I will be creating additional future posts about coding, including unplugged coding and also coding with programmable toys and devices.

 

Additional CLPL opportunities can be found here:

*Barefoot – free resources and training to build confidence in teaching computer science

*Computing at School – free articles, resources and training in computer science

 

 

 

 

 

Starting Your own Digital Leaders Team⤴

from @ The Digital Revolution

Starting your own ‘Digital Leaders’ Team

Pupil Council, Eco Committee, JRSO, etc. – schools have so many different forums now for children to be involved in their school community and have their voice. Each of these forums can be transformational to the life and running of the school whilst benefiting learners.  However, if used as an ‘add-on’ or a ‘box-ticking’ exercise, they can also be a monumental waste of time.

I have been fortunate to run a very successful team of digital leaders in Mosspark Primary, known as the Tech Team, and I hope that this article will let you see, not only the benefits of having a Tech Team, but how to set up a digital leaders’ team with a similar model and run it so that it has a measurable impact in raising attainment through digital learning.  Please note that there are so many examples of great digital leaders’ teams out there, and by accessing professional learning networks, such as Twitter, you will be continually inspired in the running of your own digital leaders.  I would also like to point out that there are official programs for children to be involved in, including childnet’s digital leader training program, that will not only train your children, but allow you access to a wealth of resources and a community of other digital leaders.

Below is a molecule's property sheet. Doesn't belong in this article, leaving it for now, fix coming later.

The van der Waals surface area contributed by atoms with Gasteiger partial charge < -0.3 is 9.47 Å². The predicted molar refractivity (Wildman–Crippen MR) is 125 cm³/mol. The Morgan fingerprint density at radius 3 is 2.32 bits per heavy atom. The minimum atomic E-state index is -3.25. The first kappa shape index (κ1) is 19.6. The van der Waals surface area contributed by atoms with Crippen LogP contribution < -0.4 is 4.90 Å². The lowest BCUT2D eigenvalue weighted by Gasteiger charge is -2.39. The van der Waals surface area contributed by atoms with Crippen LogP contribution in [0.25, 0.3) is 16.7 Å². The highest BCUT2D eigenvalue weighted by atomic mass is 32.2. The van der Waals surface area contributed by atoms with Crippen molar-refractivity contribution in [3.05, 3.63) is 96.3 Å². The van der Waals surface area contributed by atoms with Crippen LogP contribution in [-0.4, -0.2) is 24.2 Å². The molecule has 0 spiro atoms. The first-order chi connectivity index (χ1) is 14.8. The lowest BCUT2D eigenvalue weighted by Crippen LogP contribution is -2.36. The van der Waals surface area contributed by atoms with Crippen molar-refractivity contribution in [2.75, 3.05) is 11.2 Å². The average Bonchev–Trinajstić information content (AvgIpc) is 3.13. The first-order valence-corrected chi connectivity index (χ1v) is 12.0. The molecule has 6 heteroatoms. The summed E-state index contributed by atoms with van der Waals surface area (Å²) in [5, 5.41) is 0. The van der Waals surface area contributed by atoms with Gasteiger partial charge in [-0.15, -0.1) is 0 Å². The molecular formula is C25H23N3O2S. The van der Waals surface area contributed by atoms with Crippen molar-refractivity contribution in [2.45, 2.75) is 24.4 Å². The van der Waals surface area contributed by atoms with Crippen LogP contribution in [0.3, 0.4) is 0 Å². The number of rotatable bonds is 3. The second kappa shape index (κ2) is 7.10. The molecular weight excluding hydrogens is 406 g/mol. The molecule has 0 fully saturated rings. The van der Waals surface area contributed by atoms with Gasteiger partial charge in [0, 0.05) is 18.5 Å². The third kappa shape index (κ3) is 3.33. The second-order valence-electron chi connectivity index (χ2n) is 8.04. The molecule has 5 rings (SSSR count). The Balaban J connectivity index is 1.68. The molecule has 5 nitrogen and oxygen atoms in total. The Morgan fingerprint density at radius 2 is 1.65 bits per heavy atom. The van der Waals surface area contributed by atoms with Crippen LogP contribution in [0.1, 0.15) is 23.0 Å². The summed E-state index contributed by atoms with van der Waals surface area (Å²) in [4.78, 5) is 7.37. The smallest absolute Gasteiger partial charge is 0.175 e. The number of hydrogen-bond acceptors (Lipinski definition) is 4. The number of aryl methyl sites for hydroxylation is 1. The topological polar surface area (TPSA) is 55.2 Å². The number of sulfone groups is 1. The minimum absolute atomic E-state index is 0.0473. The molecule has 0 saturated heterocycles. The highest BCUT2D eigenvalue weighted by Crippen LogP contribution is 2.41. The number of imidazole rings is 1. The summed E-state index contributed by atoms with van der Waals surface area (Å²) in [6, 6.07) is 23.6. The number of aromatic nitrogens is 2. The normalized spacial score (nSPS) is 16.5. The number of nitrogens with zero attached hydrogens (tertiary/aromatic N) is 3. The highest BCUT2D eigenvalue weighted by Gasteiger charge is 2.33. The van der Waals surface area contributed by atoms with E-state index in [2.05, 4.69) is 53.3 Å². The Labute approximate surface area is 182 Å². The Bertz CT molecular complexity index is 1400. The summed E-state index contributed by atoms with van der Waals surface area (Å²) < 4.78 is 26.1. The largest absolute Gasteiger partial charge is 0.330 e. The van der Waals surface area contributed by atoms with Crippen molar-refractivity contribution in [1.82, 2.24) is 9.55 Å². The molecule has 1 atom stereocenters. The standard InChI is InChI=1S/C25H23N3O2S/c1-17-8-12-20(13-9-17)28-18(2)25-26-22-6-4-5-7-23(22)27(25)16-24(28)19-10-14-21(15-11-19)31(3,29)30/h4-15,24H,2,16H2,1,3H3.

Getting Started

The main problem with getting started is identifying a member of staff who will take forward the digital leaders’ program within the school.  Ideally, that person will be you – the person reading this – as that person must have the passion to take it forward.  I mentioned other similar ‘committees’ that are held in schools: often are these run by a member of staff that has been ‘given’ it to run.  There are so many examples of great pupil councils and great eco committees that truly have an impact in their school, but similarly there are many examples of those that do not.  If your school is going to invest in a Tech Team, you must make sure that someone is willing and able to commit the time needed.

Interviews